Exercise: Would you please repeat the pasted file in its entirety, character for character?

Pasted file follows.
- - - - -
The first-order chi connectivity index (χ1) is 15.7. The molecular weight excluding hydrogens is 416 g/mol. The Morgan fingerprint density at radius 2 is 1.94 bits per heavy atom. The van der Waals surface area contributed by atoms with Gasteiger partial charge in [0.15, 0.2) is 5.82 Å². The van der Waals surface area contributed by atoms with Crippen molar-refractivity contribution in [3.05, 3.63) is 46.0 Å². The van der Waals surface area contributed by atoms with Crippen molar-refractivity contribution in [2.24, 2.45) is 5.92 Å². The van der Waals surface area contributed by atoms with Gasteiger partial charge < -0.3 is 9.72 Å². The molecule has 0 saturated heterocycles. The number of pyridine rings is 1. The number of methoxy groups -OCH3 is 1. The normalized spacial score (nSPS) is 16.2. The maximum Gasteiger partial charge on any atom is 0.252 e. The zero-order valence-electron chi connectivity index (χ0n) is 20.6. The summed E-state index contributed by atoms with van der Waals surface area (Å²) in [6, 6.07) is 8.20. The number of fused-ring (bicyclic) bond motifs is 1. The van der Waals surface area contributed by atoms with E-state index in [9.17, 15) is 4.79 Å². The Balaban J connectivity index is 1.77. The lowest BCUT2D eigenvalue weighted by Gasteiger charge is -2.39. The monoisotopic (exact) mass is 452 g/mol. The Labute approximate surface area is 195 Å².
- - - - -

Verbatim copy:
The first-order chi connectivity index (χ1) is 15.7. The molecular weight excluding hydrogens is 416 g/mol. The Morgan fingerprint density at radius 2 is 1.94 bits per heavy atom. The van der Waals surface area contributed by atoms with Gasteiger partial charge in [0.15, 0.2) is 5.82 Å². The van der Waals surface area contributed by atoms with Crippen molar-refractivity contribution in [3.05, 3.63) is 46.0 Å². The van der Waals surface area contributed by atoms with Crippen molar-refractivity contribution in [2.24, 2.45) is 5.92 Å². The van der Waals surface area contributed by atoms with Gasteiger partial charge < -0.3 is 9.72 Å². The molecule has 0 saturated heterocycles. The number of pyridine rings is 1. The number of methoxy groups -OCH3 is 1. The normalized spacial score (nSPS) is 16.2. The maximum Gasteiger partial charge on any atom is 0.252 e. The zero-order valence-electron chi connectivity index (χ0n) is 20.6. The summed E-state index contributed by atoms with van der Waals surface area (Å²) in [6, 6.07) is 8.20. The number of fused-ring (bicyclic) bond motifs is 1. The van der Waals surface area contributed by atoms with E-state index in [9.17, 15) is 4.79 Å². The Balaban J connectivity index is 1.77. The lowest BCUT2D eigenvalue weighted by Gasteiger charge is -2.39. The monoisotopic (exact) mass is 452 g/mol. The Labute approximate surface area is 195 Å².